There’s nothing here but a snippet of a story. And not much of a snippet at that. But there is enough to make it worth the telling. I was walking through Tomsk with my friend Pavel Rachkovsky in April 2014 looking for buildings and monuments with connections to Russian cultural figures. I love what happens in the imagination when you stand before a home or a hall or a building of some kind and think about what has gone on there, who has been there, what they did, what they read and what they wrote or painted or composed. The point was to begin gathering photos for a website or something that I might do someday. Like Russian Culture in Landmarks, for instance. Anyway, as you can read in a Moscow Times blog I wrote about that trip I took to Tomsk, Rachkovsky stopped me as we passed a relatively unprepossessing park, the east side of which bordered on Krasnoarmeiskaya Ulitsa, or, Street. Waving his hand at the trees and lawn, he said, “This is Bouffe-Garden and one time the poet Igor Severyanin came here to recite his poetry.” I stood there a few moments to take in the news Pavel had unloaded on me. What an incongruous thought – Severyanin and this park! I snapped a couple of photos, thinking about the tall, imposing poet unleashing his expressive poetry into the Tomsk night, or day, air. One of the most-used books in my library is Victor Terras’s Handbook of Russian Literature. In it Aleksis Rannit writes that Severyanin, “early in his career recited his poems by half-singing with his masculine-lyrical baritone voice of beautiful timbre and perfect vocal technique, and later, after the Revolution, in a simple, slightly incantational manner. His tumultuous successes before large, hysterical crowds were similar to those of Elvis Presley.” Just imagine that in the Bouffe-Garden in Tomsk.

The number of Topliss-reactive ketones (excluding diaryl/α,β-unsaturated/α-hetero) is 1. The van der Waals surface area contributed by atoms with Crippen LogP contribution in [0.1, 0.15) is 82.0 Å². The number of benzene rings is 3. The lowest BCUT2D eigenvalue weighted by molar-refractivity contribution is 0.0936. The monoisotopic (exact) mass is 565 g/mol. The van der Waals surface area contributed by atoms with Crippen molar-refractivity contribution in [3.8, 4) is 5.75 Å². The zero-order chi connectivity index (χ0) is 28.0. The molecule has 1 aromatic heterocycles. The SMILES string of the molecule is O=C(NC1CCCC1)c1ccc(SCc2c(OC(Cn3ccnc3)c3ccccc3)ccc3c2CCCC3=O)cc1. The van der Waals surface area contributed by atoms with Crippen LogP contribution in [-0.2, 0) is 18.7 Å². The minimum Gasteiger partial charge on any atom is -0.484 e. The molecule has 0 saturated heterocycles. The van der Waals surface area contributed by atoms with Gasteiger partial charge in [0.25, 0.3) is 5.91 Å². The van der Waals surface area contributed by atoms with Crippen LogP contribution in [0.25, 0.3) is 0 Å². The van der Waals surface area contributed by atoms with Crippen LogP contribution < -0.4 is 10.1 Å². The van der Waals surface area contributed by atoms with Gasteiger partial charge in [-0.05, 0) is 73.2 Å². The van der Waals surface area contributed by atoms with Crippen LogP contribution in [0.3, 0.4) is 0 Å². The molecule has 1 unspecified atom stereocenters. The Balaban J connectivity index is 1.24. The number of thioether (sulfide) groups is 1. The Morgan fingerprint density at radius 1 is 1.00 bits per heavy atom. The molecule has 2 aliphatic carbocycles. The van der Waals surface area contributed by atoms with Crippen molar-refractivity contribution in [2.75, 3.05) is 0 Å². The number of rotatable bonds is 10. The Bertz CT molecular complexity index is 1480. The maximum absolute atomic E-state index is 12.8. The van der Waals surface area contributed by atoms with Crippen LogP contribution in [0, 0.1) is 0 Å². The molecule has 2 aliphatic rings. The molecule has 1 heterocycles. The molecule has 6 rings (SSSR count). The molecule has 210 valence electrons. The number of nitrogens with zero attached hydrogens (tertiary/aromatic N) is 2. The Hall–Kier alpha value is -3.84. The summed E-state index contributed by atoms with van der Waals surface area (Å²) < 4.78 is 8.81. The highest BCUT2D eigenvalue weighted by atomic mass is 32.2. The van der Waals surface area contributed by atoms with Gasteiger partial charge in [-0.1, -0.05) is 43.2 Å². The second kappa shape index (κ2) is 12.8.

The city library of Novouralsk provides another glimpse into how Severyanin’s readings were received by the public.
“Snowy Moscow,” a text reads on their website, “drifts cover Staraya Ploshchad [Old Square], a crowd pushes into the amphitheater of the Polytechnical Museum. It’s a madhouse! The king of poets is to be elected. Mayakovsky, Balmont and Burlyuk read their poetry. The last onto the stage is a tall man in a black frock-coat, Igor Severyanin. The audience hears him out in silence. But the moment his voice dies down the hall bursts into applause and cheers. After the votes are counted, the king of poets is Igor Severyanin.”
Perhaps that day or evening in Tomsk Severyanin read his poem “Epilogue,” which, in my extremely hasty and workmanlike translation, begins:
I, the genius, Igor Severyanin,
Am drunk with my own victory:
My face is shown on every screen!
I’m confirmed in every heart!
I’ve drawn a brazen line
From Bayezid to Port Arthur.
I conquered all of literature
And thunderously seized the throne!
“I shall be!” I said a year ago.
A year flamed out and here I am!…
Perhaps in Tomsk, too, a ruckus was raised, a furore caused, a madhouse foisted on the town. Perhaps the women fainted in pre-Elvis swoons. We’ll never know. Not unless someone unearths a description of that day Severyanin – who was born in 1887 and died in 1941, whose real last name was Lotaryov and whose pen name means ‘The Northerner’ – read his poetry in Bouffe-Garden. And even then – such a vague, distant and unsatisfying substitute that would be. Nowadays there is nothing in Bouffe-Garden but the occasional cry of a happy child – or not – and the wind whispering in the twiggy trees. That is poetry of a sort, of course. It satisfies many. But it’s not Igor Severyanin, and I must admit, I would have loved to hear the echo of his voice in the park in Tomsk that day.